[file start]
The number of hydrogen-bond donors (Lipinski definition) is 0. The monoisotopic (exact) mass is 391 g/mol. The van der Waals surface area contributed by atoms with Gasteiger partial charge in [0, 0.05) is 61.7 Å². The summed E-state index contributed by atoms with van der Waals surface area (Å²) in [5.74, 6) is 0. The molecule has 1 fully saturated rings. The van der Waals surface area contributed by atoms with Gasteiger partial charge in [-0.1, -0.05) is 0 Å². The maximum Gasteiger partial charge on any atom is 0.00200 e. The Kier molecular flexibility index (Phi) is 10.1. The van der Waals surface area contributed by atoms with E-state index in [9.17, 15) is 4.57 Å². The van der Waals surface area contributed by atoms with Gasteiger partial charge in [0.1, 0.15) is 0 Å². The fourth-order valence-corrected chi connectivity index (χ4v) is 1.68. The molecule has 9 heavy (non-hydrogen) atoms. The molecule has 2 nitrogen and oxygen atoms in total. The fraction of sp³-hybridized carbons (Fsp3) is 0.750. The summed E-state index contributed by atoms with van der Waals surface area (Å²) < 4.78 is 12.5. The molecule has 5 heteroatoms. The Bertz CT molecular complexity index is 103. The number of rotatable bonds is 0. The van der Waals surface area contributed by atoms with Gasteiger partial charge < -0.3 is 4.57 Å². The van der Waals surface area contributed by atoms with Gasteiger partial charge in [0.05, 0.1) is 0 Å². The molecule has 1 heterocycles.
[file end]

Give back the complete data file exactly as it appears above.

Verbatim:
The number of hydrogen-bond donors (Lipinski definition) is 0. The monoisotopic (exact) mass is 391 g/mol. The van der Waals surface area contributed by atoms with Gasteiger partial charge in [0, 0.05) is 61.7 Å². The summed E-state index contributed by atoms with van der Waals surface area (Å²) in [5.74, 6) is 0. The molecule has 1 fully saturated rings. The van der Waals surface area contributed by atoms with Gasteiger partial charge in [-0.1, -0.05) is 0 Å². The maximum Gasteiger partial charge on any atom is 0.00200 e. The Kier molecular flexibility index (Phi) is 10.1. The van der Waals surface area contributed by atoms with E-state index in [9.17, 15) is 4.57 Å². The van der Waals surface area contributed by atoms with Gasteiger partial charge in [0.1, 0.15) is 0 Å². The fourth-order valence-corrected chi connectivity index (χ4v) is 1.68. The molecule has 9 heavy (non-hydrogen) atoms. The molecule has 2 nitrogen and oxygen atoms in total. The fraction of sp³-hybridized carbons (Fsp3) is 0.750. The summed E-state index contributed by atoms with van der Waals surface area (Å²) < 4.78 is 12.5. The molecule has 5 heteroatoms. The Bertz CT molecular complexity index is 103. The number of rotatable bonds is 0. The van der Waals surface area contributed by atoms with Gasteiger partial charge < -0.3 is 4.57 Å². The van der Waals surface area contributed by atoms with Gasteiger partial charge in [0.05, 0.1) is 0 Å². The molecule has 1 heterocycles.